The next morning we awoke in Vienne (pronounced either like Vienna or like vee-ENN - we heard both). This ancient town dates to the first century BC. The Van Gogh proceeded on to Lyon, but we left the boat here and spent the day exploring Vienne and other sites on our way to Lyon.
Although Vienne has extensive areas from medieval times, we focused on the Roman heritage.
The temple of Augustus & Livia was constructed in the 1st century BC, and updated and rededicated in the 1st century AD. The building was converted into a church in the 5th century, which accounts for its excellent state of preservation.
In the 19th century it was restored and the central sanctuary rebuilt.
A surprising sight at one spot in the surrounding square was a plaque dedicated to Thomas Jefferson titled "a symbol of French & American amity." It had been placed in 2009 on the 220th anniversary of the French revolution. There was no indication that Jefferson had ever visited Vienne.
Also located in the square was this sculpture of a cow, placed in honor of Yoplait, which has a major plant in Vienne.
One of the benefits of travelling with a very small group is that no time is wasted getting travellers in and out of large buses. Additionally, our small van was able to drive us to places that we otherwise would have reached by walking.
As a result, we had time on our hands in Vienne before the museum, our next stop, was open. After some discussion we decided to visit Mont Pipet, shown here behind the modern city buildings. The church on top is called Notre-Dame-de-la-Salette. It commemorates an appearance of the Virgin Mary in a nearby town. The views over the city from the height were extensive.
The partially restored Roman theatre is used for performances.
Two different types of stone were used over the several hundred years of construction. The older stone was harder than the newer stone and hence the newer parts of the church have deteriorated more.
We did not visit it.
Looking upstream, the ruins of the medieval Chateau de la Batie are visible on the left flank of the hill. The long building to the right at the base of the hill is an old silk mill situated on the Gere (or Gier) River, which joins the Rhône here.
As we will learn in Lyon, this area was once the center of a thriving silk industry.
The high point of our stay in Vienne, however, was a visit to the Musée Gallo-Romain (English translations are available after the French text).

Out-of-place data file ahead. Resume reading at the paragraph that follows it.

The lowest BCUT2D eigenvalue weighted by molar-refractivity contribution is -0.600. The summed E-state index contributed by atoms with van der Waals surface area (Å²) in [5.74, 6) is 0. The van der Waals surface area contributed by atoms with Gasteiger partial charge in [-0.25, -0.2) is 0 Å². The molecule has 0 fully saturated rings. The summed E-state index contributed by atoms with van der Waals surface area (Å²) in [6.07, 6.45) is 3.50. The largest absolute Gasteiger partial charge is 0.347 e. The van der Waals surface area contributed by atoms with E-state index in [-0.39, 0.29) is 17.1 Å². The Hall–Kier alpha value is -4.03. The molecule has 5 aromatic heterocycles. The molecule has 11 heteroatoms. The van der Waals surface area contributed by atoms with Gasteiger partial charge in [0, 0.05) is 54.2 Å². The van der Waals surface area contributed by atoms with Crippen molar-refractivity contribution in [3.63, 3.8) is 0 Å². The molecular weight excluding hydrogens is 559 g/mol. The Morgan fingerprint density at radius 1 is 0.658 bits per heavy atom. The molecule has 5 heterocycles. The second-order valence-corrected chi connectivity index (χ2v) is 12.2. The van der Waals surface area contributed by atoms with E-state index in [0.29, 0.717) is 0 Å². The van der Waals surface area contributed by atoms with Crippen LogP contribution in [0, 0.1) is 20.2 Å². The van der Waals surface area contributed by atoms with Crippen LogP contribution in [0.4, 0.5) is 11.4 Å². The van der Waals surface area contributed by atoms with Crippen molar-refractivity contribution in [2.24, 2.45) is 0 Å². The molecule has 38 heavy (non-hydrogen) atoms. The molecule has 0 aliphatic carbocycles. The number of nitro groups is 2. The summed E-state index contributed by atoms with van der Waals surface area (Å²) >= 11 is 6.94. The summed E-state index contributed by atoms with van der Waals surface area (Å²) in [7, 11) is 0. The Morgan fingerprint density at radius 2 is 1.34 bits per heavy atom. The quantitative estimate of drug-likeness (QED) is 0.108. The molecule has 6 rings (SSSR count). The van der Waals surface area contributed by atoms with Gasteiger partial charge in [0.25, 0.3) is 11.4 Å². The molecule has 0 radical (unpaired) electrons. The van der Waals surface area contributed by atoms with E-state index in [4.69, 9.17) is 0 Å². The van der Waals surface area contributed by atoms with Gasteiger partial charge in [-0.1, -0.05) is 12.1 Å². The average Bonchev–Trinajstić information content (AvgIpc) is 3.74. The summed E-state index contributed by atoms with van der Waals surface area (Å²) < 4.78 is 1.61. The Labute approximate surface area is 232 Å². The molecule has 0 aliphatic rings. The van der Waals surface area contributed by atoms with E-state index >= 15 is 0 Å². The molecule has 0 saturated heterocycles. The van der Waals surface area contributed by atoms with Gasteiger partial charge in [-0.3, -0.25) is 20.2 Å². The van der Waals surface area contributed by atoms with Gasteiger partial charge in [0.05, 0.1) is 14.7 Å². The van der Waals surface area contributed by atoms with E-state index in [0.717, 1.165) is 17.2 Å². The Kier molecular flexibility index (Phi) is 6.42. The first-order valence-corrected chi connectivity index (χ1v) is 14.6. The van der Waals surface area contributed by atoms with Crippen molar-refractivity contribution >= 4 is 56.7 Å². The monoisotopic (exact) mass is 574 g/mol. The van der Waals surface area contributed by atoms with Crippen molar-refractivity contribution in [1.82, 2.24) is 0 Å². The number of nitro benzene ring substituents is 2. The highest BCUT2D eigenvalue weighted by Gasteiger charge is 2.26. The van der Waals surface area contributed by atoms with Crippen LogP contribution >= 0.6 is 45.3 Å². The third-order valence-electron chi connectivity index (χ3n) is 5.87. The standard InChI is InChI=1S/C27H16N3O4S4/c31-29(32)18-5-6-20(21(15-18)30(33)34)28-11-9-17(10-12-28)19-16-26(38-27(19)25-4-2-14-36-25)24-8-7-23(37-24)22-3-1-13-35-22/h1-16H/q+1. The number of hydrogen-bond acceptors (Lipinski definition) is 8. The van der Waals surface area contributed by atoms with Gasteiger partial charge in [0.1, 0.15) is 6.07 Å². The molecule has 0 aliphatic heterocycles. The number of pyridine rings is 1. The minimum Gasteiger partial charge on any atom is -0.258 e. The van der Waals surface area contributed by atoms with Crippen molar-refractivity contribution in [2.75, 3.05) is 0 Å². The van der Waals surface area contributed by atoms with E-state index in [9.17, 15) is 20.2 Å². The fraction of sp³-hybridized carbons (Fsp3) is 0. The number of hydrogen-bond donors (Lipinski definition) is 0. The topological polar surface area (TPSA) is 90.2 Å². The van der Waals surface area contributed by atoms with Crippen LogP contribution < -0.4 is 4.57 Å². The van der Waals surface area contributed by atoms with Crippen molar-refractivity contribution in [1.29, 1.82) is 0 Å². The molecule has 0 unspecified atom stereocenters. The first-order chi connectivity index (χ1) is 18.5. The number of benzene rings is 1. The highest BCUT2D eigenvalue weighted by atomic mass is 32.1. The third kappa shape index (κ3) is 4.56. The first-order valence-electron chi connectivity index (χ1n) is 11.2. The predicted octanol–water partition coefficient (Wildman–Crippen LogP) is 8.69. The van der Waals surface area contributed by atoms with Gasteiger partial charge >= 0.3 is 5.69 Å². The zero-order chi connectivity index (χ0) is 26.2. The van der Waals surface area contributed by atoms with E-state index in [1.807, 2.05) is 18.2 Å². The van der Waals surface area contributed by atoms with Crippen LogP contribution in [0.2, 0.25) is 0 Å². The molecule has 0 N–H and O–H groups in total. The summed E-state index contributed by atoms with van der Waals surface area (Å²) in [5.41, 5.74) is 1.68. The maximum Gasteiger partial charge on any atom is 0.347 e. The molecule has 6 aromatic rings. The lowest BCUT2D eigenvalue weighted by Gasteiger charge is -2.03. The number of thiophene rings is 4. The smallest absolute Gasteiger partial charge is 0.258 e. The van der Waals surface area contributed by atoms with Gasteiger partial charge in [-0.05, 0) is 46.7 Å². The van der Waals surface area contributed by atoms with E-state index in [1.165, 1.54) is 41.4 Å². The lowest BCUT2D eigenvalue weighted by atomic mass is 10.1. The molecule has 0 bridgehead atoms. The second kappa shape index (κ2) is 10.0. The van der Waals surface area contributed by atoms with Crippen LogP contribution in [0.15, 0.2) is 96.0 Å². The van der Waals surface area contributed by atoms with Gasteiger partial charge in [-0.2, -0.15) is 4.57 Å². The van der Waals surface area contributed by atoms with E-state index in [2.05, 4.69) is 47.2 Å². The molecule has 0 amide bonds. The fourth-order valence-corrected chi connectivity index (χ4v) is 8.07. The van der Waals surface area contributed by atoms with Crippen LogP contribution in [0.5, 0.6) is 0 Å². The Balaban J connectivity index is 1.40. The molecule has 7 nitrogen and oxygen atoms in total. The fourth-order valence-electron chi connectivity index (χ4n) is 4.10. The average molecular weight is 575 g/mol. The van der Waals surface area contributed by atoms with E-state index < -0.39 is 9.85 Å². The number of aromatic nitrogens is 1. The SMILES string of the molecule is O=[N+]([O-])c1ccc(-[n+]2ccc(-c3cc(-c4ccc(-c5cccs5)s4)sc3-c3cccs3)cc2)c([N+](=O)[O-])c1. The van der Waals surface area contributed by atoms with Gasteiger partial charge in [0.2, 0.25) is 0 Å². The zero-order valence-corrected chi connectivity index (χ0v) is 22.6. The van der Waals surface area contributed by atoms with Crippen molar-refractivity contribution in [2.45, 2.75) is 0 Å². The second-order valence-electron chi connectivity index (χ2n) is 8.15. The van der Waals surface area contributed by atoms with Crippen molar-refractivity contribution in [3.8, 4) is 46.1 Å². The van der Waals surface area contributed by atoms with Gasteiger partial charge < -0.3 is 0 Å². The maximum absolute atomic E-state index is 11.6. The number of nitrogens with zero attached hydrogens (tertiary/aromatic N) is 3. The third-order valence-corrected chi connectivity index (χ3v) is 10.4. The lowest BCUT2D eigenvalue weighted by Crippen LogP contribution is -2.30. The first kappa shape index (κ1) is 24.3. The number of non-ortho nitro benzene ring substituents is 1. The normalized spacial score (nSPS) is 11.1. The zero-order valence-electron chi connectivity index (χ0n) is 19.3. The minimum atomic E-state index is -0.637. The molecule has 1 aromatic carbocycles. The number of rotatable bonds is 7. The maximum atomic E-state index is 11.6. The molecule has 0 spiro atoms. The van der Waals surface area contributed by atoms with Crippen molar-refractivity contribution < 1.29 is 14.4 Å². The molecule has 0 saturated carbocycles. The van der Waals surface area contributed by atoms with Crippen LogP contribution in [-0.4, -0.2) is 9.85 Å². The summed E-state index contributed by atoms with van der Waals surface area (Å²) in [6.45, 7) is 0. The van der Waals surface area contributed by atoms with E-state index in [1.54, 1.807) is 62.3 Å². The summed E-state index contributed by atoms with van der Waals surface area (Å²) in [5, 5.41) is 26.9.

Many years ago the city planned to build a school on a site across the Rhone from Vienne. When contractors started excavation they uncovered a mosaic tile floor. Further analysis determined that it was the site of a large and elaborate villa dating back to the Roman times.
The school was constructed elsewhere and a museum built around the Roman remains. It displays not only the actual mosaics, but also models and other information describing Roman home design.
Every year a festival of Roman life draws enactors from as far away as Italy. Vienne has joined our list of places we would like to revisit.
We didn't have time to visit the exterior remains contained in the adjacent park.
This model of a typical Roman villa shows the layout of the various rooms around the central atrium with its pool.
A reconstruction of a dining room illustrates couches arranged around a central area. The Romans dined while reclining on such couches. The mosaic patterns guide the placement of furniture. Elaborate patterns decorated open areas, but places covered by furniture were simpler in design. Or so they said.
The black brazier was excavated at the site.
This duck shows how detailed some of the designs were.
When such sites were first excavated, archeologists were not careful to retain the context of decorative patterns. They removed decorative medallions such as this one from their context resulting in the destruction of clues that could tell us more about the patterns of everyday life.
Nowadays context is carefully documented and retained.
This model of the supposed extent of Roman Vienne shows how large it was. As I recall there were subtle color differences that showed buildings and sites that had been established by excavation and those that were speculative, but it isn't possible to see the differences in this image.
The long buildings toward the right were warehouses. Vienne was an important shipping center. Behind the warehouses was the hippodrome.
The large open space at the far end of the bridge is the forum. The theatre that we saw earlier is on its far side.
The large open space on this side of the river is a bath with a swimming pool. The location of the museum is to the left of this pool.
This is a reproduction of a Roman river boat. I don't remember if it is actual size or a scale model. The jugs are amphorae, which are awkward to transport. Barrels were developed sometime along the way and began to be used for storage and transportation. There were several advantages, notably ease of movement (rolling) and stacking. Moreover barrels were much less likely to break than clay jars.
The most elaborate mosaic in the museum is this floor with its floral design. It was excavated in the early 20th century and stored in boxes until it could be reassembled many years later. When reassembly began, several boxes were missing. This is the reason for the rectangular missing pieces.
Jim and I both had a mental image of the final scenes of Raiders of the Lost Ark where the priceless ark is taken into a vast storeroom never to see the light of day again.
The curators hope that someday the missing boxes will be found since there are still many more in storage.
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